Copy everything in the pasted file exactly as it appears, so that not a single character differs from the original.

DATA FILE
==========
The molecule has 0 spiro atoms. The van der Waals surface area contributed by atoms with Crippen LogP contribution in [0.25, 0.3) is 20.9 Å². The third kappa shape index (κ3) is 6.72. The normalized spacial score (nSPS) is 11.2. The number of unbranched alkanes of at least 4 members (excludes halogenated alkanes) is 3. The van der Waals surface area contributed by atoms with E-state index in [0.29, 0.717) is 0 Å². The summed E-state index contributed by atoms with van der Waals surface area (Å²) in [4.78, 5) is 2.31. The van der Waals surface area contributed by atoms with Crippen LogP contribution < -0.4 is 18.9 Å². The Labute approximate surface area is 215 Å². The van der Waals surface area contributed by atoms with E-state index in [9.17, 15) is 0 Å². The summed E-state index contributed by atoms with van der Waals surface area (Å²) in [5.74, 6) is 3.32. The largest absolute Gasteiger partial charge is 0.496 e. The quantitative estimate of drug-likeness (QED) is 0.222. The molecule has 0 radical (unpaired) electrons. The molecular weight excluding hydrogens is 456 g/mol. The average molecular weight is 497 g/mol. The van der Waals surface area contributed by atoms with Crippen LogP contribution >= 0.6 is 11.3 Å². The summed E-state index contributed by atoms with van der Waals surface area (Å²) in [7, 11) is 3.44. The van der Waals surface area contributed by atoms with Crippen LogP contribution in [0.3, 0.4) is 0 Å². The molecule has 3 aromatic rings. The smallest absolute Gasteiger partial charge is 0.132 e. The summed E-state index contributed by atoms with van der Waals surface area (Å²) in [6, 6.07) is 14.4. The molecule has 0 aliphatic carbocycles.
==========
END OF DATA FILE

The molecule has 0 spiro atoms. The van der Waals surface area contributed by atoms with Crippen LogP contribution in [0.25, 0.3) is 20.9 Å². The third kappa shape index (κ3) is 6.72. The normalized spacial score (nSPS) is 11.2. The number of unbranched alkanes of at least 4 members (excludes halogenated alkanes) is 3. The van der Waals surface area contributed by atoms with E-state index in [0.29, 0.717) is 0 Å². The summed E-state index contributed by atoms with van der Waals surface area (Å²) in [4.78, 5) is 2.31. The van der Waals surface area contributed by atoms with Crippen LogP contribution < -0.4 is 18.9 Å². The Labute approximate surface area is 215 Å². The van der Waals surface area contributed by atoms with E-state index in [9.17, 15) is 0 Å². The summed E-state index contributed by atoms with van der Waals surface area (Å²) in [5.74, 6) is 3.32. The largest absolute Gasteiger partial charge is 0.496 e. The quantitative estimate of drug-likeness (QED) is 0.222. The molecule has 0 radical (unpaired) electrons. The molecular weight excluding hydrogens is 456 g/mol. The average molecular weight is 497 g/mol. The van der Waals surface area contributed by atoms with Crippen LogP contribution >= 0.6 is 11.3 Å². The summed E-state index contributed by atoms with van der Waals surface area (Å²) in [7, 11) is 3.44. The van der Waals surface area contributed by atoms with Crippen LogP contribution in [0.3, 0.4) is 0 Å². The molecule has 3 aromatic rings. The smallest absolute Gasteiger partial charge is 0.132 e. The summed E-state index contributed by atoms with van der Waals surface area (Å²) in [6, 6.07) is 14.4. The molecule has 0 aliphatic carbocycles.